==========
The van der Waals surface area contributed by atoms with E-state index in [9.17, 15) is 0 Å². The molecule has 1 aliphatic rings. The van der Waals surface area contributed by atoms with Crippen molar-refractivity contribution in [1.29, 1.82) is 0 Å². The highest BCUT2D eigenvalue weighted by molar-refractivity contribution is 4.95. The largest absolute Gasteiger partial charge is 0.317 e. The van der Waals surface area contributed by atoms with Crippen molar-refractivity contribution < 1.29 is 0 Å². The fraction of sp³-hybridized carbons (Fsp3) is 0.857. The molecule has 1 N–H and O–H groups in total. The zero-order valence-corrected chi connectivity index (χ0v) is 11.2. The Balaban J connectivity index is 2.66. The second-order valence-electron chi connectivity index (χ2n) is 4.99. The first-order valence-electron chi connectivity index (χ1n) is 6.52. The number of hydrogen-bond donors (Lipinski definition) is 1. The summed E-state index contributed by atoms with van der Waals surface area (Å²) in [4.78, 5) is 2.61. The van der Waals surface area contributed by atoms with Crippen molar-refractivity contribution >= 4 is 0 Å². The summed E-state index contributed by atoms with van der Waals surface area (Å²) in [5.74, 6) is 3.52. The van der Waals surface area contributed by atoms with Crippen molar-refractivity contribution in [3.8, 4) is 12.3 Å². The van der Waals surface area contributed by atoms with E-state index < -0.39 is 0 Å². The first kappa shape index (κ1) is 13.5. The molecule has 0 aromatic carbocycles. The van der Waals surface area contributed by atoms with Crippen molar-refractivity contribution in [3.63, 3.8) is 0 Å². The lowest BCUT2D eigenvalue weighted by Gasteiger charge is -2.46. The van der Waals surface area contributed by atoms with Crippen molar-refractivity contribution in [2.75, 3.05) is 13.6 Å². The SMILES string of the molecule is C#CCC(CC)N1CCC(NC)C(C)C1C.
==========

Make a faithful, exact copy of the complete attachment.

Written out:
The van der Waals surface area contributed by atoms with E-state index in [9.17, 15) is 0 Å². The molecule has 1 aliphatic rings. The van der Waals surface area contributed by atoms with Crippen molar-refractivity contribution in [1.29, 1.82) is 0 Å². The highest BCUT2D eigenvalue weighted by molar-refractivity contribution is 4.95. The largest absolute Gasteiger partial charge is 0.317 e. The van der Waals surface area contributed by atoms with Crippen molar-refractivity contribution < 1.29 is 0 Å². The fraction of sp³-hybridized carbons (Fsp3) is 0.857. The molecule has 1 N–H and O–H groups in total. The zero-order valence-corrected chi connectivity index (χ0v) is 11.2. The Balaban J connectivity index is 2.66. The second-order valence-electron chi connectivity index (χ2n) is 4.99. The first-order valence-electron chi connectivity index (χ1n) is 6.52. The number of hydrogen-bond donors (Lipinski definition) is 1. The summed E-state index contributed by atoms with van der Waals surface area (Å²) in [4.78, 5) is 2.61. The van der Waals surface area contributed by atoms with Crippen molar-refractivity contribution >= 4 is 0 Å². The summed E-state index contributed by atoms with van der Waals surface area (Å²) in [5.74, 6) is 3.52. The van der Waals surface area contributed by atoms with Crippen molar-refractivity contribution in [3.8, 4) is 12.3 Å². The van der Waals surface area contributed by atoms with E-state index < -0.39 is 0 Å². The first kappa shape index (κ1) is 13.5. The molecule has 0 aromatic carbocycles. The van der Waals surface area contributed by atoms with Crippen molar-refractivity contribution in [3.63, 3.8) is 0 Å². The lowest BCUT2D eigenvalue weighted by Gasteiger charge is -2.46. The van der Waals surface area contributed by atoms with Crippen molar-refractivity contribution in [2.75, 3.05) is 13.6 Å². The SMILES string of the molecule is C#CCC(CC)N1CCC(NC)C(C)C1C.